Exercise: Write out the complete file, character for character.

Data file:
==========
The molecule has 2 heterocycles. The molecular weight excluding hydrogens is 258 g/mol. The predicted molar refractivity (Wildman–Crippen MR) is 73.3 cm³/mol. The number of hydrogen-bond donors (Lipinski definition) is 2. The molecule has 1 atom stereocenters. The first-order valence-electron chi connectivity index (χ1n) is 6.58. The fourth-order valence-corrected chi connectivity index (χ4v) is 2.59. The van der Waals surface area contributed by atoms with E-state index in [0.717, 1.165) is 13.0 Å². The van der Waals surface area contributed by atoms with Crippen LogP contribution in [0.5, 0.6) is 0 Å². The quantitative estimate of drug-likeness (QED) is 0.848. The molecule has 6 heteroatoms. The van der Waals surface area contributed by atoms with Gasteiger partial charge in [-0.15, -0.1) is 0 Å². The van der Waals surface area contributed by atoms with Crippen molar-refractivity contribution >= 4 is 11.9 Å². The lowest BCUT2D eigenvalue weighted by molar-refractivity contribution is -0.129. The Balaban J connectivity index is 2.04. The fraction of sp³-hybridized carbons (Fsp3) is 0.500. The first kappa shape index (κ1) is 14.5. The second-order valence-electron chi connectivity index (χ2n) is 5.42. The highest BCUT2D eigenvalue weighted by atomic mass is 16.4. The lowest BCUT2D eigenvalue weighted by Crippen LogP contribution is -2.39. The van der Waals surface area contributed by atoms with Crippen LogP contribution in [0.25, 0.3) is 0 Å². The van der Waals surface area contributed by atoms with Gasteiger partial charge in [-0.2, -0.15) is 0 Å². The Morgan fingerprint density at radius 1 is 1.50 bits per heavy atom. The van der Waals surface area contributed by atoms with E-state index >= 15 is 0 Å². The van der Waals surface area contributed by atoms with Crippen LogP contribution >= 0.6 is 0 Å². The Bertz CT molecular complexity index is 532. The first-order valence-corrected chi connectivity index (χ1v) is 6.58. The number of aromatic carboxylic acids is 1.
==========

The molecule has 2 heterocycles. The molecular weight excluding hydrogens is 258 g/mol. The predicted molar refractivity (Wildman–Crippen MR) is 73.3 cm³/mol. The number of hydrogen-bond donors (Lipinski definition) is 2. The molecule has 1 atom stereocenters. The first-order valence-electron chi connectivity index (χ1n) is 6.58. The fourth-order valence-corrected chi connectivity index (χ4v) is 2.59. The van der Waals surface area contributed by atoms with E-state index in [0.717, 1.165) is 13.0 Å². The van der Waals surface area contributed by atoms with Crippen LogP contribution in [0.5, 0.6) is 0 Å². The quantitative estimate of drug-likeness (QED) is 0.848. The molecule has 6 heteroatoms. The van der Waals surface area contributed by atoms with Gasteiger partial charge in [-0.15, -0.1) is 0 Å². The van der Waals surface area contributed by atoms with Crippen molar-refractivity contribution >= 4 is 11.9 Å². The lowest BCUT2D eigenvalue weighted by molar-refractivity contribution is -0.129. The Balaban J connectivity index is 2.04. The fraction of sp³-hybridized carbons (Fsp3) is 0.500. The first kappa shape index (κ1) is 14.5. The second-order valence-electron chi connectivity index (χ2n) is 5.42. The highest BCUT2D eigenvalue weighted by atomic mass is 16.4. The lowest BCUT2D eigenvalue weighted by Crippen LogP contribution is -2.39. The van der Waals surface area contributed by atoms with Crippen LogP contribution in [0.25, 0.3) is 0 Å². The van der Waals surface area contributed by atoms with Gasteiger partial charge in [-0.2, -0.15) is 0 Å². The Morgan fingerprint density at radius 1 is 1.50 bits per heavy atom. The van der Waals surface area contributed by atoms with E-state index >= 15 is 0 Å². The van der Waals surface area contributed by atoms with Crippen LogP contribution >= 0.6 is 0 Å². The Bertz CT molecular complexity index is 532. The first-order valence-corrected chi connectivity index (χ1v) is 6.58. The number of aromatic carboxylic acids is 1.